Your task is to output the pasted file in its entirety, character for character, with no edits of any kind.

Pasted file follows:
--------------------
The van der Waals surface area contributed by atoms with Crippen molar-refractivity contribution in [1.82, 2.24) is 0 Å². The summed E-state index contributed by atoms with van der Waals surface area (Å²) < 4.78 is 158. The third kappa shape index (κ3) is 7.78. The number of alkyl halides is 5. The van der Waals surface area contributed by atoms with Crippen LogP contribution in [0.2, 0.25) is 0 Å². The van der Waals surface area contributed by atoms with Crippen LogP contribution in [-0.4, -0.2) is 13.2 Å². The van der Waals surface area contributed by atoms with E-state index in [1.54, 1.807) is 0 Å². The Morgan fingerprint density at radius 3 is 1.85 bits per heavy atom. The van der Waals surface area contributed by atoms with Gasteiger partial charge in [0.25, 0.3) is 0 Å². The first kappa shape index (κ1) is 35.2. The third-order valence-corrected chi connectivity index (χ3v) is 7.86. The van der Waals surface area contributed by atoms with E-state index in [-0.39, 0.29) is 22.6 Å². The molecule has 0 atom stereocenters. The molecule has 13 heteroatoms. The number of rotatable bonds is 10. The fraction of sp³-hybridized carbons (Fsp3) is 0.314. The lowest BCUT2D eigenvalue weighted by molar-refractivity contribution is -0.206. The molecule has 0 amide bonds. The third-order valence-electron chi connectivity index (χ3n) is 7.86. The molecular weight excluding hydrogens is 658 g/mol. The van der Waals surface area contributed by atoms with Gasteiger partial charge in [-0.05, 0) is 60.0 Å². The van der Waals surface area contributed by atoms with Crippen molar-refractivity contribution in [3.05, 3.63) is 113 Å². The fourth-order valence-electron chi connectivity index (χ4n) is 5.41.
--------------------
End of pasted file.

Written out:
The van der Waals surface area contributed by atoms with Crippen molar-refractivity contribution in [1.82, 2.24) is 0 Å². The summed E-state index contributed by atoms with van der Waals surface area (Å²) < 4.78 is 158. The third kappa shape index (κ3) is 7.78. The number of alkyl halides is 5. The van der Waals surface area contributed by atoms with Crippen LogP contribution in [0.2, 0.25) is 0 Å². The van der Waals surface area contributed by atoms with Crippen LogP contribution in [-0.4, -0.2) is 13.2 Å². The van der Waals surface area contributed by atoms with E-state index in [1.54, 1.807) is 0 Å². The Morgan fingerprint density at radius 3 is 1.85 bits per heavy atom. The van der Waals surface area contributed by atoms with Gasteiger partial charge in [0.25, 0.3) is 0 Å². The first kappa shape index (κ1) is 35.2. The third-order valence-corrected chi connectivity index (χ3v) is 7.86. The van der Waals surface area contributed by atoms with E-state index in [-0.39, 0.29) is 22.6 Å². The molecule has 0 atom stereocenters. The molecule has 13 heteroatoms. The number of rotatable bonds is 10. The fraction of sp³-hybridized carbons (Fsp3) is 0.314. The lowest BCUT2D eigenvalue weighted by molar-refractivity contribution is -0.206. The molecule has 0 amide bonds. The third-order valence-electron chi connectivity index (χ3n) is 7.86. The molecular weight excluding hydrogens is 658 g/mol. The van der Waals surface area contributed by atoms with Gasteiger partial charge in [-0.05, 0) is 60.0 Å². The van der Waals surface area contributed by atoms with Crippen molar-refractivity contribution in [3.05, 3.63) is 113 Å². The fourth-order valence-electron chi connectivity index (χ4n) is 5.41.